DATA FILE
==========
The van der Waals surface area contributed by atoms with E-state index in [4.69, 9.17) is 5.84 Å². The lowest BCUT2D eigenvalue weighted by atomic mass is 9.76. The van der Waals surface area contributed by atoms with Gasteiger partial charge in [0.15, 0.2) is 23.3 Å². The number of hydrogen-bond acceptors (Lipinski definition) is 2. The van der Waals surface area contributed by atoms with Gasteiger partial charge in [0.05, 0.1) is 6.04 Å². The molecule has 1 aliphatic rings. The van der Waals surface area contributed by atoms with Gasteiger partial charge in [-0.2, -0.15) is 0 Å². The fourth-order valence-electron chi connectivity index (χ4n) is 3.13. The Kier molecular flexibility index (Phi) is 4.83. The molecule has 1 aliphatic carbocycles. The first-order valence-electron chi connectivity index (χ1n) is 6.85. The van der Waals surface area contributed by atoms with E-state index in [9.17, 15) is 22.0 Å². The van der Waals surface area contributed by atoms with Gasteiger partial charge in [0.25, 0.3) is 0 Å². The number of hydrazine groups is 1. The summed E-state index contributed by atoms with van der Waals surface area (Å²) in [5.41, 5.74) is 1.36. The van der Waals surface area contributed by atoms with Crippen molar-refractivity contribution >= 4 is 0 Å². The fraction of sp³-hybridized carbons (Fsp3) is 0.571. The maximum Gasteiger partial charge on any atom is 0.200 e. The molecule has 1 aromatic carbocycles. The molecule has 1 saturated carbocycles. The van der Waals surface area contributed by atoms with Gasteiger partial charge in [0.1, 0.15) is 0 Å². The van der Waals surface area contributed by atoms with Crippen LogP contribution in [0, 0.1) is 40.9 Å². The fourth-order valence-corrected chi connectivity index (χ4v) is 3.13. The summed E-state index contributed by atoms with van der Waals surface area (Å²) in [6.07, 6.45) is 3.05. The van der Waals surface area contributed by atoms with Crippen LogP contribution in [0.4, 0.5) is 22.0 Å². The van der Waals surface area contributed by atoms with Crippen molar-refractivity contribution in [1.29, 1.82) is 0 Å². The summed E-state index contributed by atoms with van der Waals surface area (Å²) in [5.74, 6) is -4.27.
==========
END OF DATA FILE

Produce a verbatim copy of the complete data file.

The van der Waals surface area contributed by atoms with E-state index in [4.69, 9.17) is 5.84 Å². The lowest BCUT2D eigenvalue weighted by atomic mass is 9.76. The van der Waals surface area contributed by atoms with Gasteiger partial charge in [0.15, 0.2) is 23.3 Å². The number of hydrogen-bond acceptors (Lipinski definition) is 2. The van der Waals surface area contributed by atoms with Gasteiger partial charge in [0.05, 0.1) is 6.04 Å². The molecule has 1 aliphatic rings. The van der Waals surface area contributed by atoms with Gasteiger partial charge in [-0.2, -0.15) is 0 Å². The fourth-order valence-electron chi connectivity index (χ4n) is 3.13. The Kier molecular flexibility index (Phi) is 4.83. The molecule has 1 aliphatic carbocycles. The first-order valence-electron chi connectivity index (χ1n) is 6.85. The van der Waals surface area contributed by atoms with E-state index in [9.17, 15) is 22.0 Å². The van der Waals surface area contributed by atoms with Gasteiger partial charge in [0.25, 0.3) is 0 Å². The number of hydrazine groups is 1. The summed E-state index contributed by atoms with van der Waals surface area (Å²) in [5.41, 5.74) is 1.36. The van der Waals surface area contributed by atoms with Crippen molar-refractivity contribution >= 4 is 0 Å². The fraction of sp³-hybridized carbons (Fsp3) is 0.571. The maximum Gasteiger partial charge on any atom is 0.200 e. The molecule has 1 aromatic carbocycles. The molecule has 1 saturated carbocycles. The van der Waals surface area contributed by atoms with Gasteiger partial charge in [0.1, 0.15) is 0 Å². The van der Waals surface area contributed by atoms with Crippen LogP contribution in [0, 0.1) is 40.9 Å². The fourth-order valence-corrected chi connectivity index (χ4v) is 3.13. The summed E-state index contributed by atoms with van der Waals surface area (Å²) in [6.07, 6.45) is 3.05. The van der Waals surface area contributed by atoms with Crippen LogP contribution in [0.4, 0.5) is 22.0 Å². The van der Waals surface area contributed by atoms with Crippen molar-refractivity contribution in [1.29, 1.82) is 0 Å². The summed E-state index contributed by atoms with van der Waals surface area (Å²) in [5.74, 6) is -4.27.